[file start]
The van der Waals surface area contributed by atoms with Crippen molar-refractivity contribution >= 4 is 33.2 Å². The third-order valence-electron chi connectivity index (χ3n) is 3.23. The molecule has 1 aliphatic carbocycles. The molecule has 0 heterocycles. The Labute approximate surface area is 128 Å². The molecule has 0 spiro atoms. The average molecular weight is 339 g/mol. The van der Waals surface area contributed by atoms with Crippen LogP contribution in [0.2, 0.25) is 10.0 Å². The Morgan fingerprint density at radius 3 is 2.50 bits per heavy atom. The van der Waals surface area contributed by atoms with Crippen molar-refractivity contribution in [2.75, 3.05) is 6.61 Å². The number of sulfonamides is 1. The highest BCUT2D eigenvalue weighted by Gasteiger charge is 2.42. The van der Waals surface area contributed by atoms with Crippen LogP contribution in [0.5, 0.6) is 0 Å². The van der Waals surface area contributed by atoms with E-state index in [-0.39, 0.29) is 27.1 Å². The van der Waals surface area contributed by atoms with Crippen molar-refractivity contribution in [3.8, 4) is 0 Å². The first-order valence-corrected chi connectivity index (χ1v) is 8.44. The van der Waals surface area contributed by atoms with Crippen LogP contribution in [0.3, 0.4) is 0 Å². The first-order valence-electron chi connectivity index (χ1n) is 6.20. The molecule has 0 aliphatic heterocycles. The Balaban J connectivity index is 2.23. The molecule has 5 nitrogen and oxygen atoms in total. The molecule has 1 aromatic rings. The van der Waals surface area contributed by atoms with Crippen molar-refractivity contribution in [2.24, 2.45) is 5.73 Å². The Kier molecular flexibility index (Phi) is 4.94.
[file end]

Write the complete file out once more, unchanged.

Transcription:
The van der Waals surface area contributed by atoms with Crippen molar-refractivity contribution >= 4 is 33.2 Å². The third-order valence-electron chi connectivity index (χ3n) is 3.23. The molecule has 1 aliphatic carbocycles. The molecule has 0 heterocycles. The Labute approximate surface area is 128 Å². The molecule has 0 spiro atoms. The average molecular weight is 339 g/mol. The van der Waals surface area contributed by atoms with Crippen LogP contribution in [0.2, 0.25) is 10.0 Å². The Morgan fingerprint density at radius 3 is 2.50 bits per heavy atom. The van der Waals surface area contributed by atoms with Crippen molar-refractivity contribution in [2.75, 3.05) is 6.61 Å². The number of sulfonamides is 1. The highest BCUT2D eigenvalue weighted by Gasteiger charge is 2.42. The van der Waals surface area contributed by atoms with Crippen LogP contribution in [0.5, 0.6) is 0 Å². The van der Waals surface area contributed by atoms with E-state index in [-0.39, 0.29) is 27.1 Å². The van der Waals surface area contributed by atoms with Crippen molar-refractivity contribution in [3.8, 4) is 0 Å². The first-order valence-corrected chi connectivity index (χ1v) is 8.44. The van der Waals surface area contributed by atoms with Crippen LogP contribution in [0.3, 0.4) is 0 Å². The first-order valence-electron chi connectivity index (χ1n) is 6.20. The molecule has 0 aliphatic heterocycles. The Balaban J connectivity index is 2.23. The molecule has 5 nitrogen and oxygen atoms in total. The molecule has 1 aromatic rings. The van der Waals surface area contributed by atoms with Crippen molar-refractivity contribution in [2.24, 2.45) is 5.73 Å². The Kier molecular flexibility index (Phi) is 4.94.